As we emerge from the pandemic, Kamloopsians expect that summer, especially this summer, will be liberating.

image: Globe and Mail

After being cooped up all winter, carefully  cloistering ourselves and observing ceremonial cleansing, we look forward to being outside, basking in the glory of Kamloops’ legendary heat.

But this summer, the heat is oppressive. And like the pandemic, the smoke keeps us indoors. Now all we want to do is seek the refuge of an air conditioned shelter.

It all tests our resiliency and takes its toll on our psyche.

Instead of being rewarded for our good hygiene in fighting the pandemic, we are stuck inside as thick smoke from wildfires that blanket the city.

When you’re choking on smoke and your eyes are watering, it’s bad for your physical health to be outside. And it’s bad for your mental health to be inside.

We imagined that the “new normal” will be adjusting to a world in which most people are vaccinated and COVID-19 is just another bug in the cast of flu characters.

But our new normal will have to include hotter summers, wildfires and smoke. The areas burned will become even greater.

The area burned by wildfires in Canada has doubled since the early 1970s, says Dr. Mike Flannigan, research chair for fire science at Thompson Rivers University.

And it’s only going to get worse, says Flannigan, – it’s just a matter of how much worse. Modest predictive modelling suggests the area burned in Canada will double again by the end of the century; more aggressive modelling predicts an increase by 11 times.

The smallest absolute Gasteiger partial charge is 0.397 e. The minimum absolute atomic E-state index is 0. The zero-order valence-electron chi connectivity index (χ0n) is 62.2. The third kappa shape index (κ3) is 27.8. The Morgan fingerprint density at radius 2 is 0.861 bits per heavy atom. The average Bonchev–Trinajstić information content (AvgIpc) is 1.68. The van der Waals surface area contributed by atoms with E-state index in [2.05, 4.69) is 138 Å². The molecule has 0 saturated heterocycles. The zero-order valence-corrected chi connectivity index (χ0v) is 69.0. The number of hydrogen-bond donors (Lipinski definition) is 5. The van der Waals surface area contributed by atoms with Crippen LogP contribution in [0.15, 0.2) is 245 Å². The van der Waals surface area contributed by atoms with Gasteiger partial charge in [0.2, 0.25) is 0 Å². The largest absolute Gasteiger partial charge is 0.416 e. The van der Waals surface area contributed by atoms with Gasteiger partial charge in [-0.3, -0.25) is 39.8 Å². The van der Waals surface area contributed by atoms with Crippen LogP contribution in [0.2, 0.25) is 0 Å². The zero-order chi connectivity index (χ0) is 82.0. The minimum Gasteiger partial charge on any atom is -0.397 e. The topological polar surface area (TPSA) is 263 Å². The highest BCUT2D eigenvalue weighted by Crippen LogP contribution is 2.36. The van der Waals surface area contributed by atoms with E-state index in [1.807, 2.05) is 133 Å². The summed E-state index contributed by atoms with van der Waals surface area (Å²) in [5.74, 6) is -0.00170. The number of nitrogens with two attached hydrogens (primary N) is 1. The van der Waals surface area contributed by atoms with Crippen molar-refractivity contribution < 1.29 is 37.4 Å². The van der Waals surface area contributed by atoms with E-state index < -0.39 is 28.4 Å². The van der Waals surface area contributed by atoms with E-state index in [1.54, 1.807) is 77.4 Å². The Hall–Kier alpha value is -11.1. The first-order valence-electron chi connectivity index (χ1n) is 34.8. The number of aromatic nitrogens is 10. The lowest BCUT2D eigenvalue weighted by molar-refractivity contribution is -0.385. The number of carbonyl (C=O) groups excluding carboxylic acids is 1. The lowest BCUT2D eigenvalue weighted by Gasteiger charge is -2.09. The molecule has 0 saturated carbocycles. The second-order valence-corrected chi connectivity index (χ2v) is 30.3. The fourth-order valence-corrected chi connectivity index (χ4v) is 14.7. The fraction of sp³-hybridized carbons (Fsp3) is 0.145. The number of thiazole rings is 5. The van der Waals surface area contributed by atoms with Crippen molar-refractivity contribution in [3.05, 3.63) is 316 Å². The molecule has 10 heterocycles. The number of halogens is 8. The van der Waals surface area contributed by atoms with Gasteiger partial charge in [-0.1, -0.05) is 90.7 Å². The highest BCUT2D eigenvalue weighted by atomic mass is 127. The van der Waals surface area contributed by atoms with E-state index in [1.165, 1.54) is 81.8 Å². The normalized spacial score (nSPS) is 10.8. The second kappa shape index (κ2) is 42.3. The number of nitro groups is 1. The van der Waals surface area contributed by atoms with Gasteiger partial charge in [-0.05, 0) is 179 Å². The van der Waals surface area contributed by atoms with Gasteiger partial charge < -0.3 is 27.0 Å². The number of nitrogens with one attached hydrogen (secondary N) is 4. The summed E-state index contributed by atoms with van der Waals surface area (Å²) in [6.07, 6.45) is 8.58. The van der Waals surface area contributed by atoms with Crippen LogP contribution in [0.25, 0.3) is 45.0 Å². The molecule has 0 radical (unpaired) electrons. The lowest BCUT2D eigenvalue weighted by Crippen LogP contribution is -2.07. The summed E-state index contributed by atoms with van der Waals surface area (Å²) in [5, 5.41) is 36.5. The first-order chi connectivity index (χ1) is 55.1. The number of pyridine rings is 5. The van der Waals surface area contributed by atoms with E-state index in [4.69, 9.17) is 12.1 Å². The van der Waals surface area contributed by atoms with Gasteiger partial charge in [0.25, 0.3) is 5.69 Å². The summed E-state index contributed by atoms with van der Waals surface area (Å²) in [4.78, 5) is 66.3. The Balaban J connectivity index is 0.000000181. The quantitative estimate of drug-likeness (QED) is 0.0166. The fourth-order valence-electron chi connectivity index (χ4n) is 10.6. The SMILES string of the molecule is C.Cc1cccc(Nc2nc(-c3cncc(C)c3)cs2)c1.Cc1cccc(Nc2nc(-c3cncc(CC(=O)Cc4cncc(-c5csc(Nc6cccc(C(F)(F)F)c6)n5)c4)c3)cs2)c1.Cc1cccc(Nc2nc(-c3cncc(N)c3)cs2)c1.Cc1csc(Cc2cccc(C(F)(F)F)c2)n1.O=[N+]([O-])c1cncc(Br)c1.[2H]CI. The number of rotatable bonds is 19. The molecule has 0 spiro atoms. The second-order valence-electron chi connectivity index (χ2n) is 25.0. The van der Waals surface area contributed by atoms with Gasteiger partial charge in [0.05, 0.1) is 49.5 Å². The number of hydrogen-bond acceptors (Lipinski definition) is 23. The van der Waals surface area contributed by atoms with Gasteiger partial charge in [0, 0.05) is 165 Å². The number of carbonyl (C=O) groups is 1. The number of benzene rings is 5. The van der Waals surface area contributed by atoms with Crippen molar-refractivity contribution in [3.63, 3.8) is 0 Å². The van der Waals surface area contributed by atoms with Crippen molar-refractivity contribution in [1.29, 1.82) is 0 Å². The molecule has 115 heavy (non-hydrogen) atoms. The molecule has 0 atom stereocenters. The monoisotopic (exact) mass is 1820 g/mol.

We are getting familiar with the measurement of the smoke hazard –just how bad is it? The hazard is measured by the weight of smoke particles in a certain volume of air; specifically, the weight of PM2.5 particles in micrograms per cubic metre.

What makes the PM2.5 particles so potent is that they can affect every organ in the body, not just the lungs.

Sarah Henderson, scientific director in environmental health services at the B.C. Centre for Disease Control, says that the particles are dangerous long before you can smell and taste the smoke. At levels of only 30 micrograms per cubic metre, adverse reactions begin:

“When it looks really bad, people think it is really bad,” she said. “But it becomes unhealthy long before it looks terrible. The immunological response ends up causing inflammation, and that inflammation is systemic.”

Concerned about the smoke hazard, I recently installed an air sensor, made by Purple Air, in my house. While the weekly average reading has been nine micrograms per cubic metre, which is safe, sometimes it peaks at over 50.

George Bonanno, a clinical psychologist at Columbia University, has studied people’s resiliency in the aftermath of hurricanes, terrorist attacks, life-threatening injuries and epidemics such as the 2003 SARS outbreak.

Bonanno’s research shows three common psychological responses to hardship. Two thirds of people are resilient and maintain relatively stable psychological and physical health. About 25 percent struggle temporarily with psychopathology such as depression or post-traumatic stress disorder and then recover. And 10 percent suffer lasting psychological distress.

We are being tested on a number of fronts. Physical and mental illnesses are not a sign of weakness –they provide an occasion for everyone to rise to the challenge, to draw closer together and support those in need.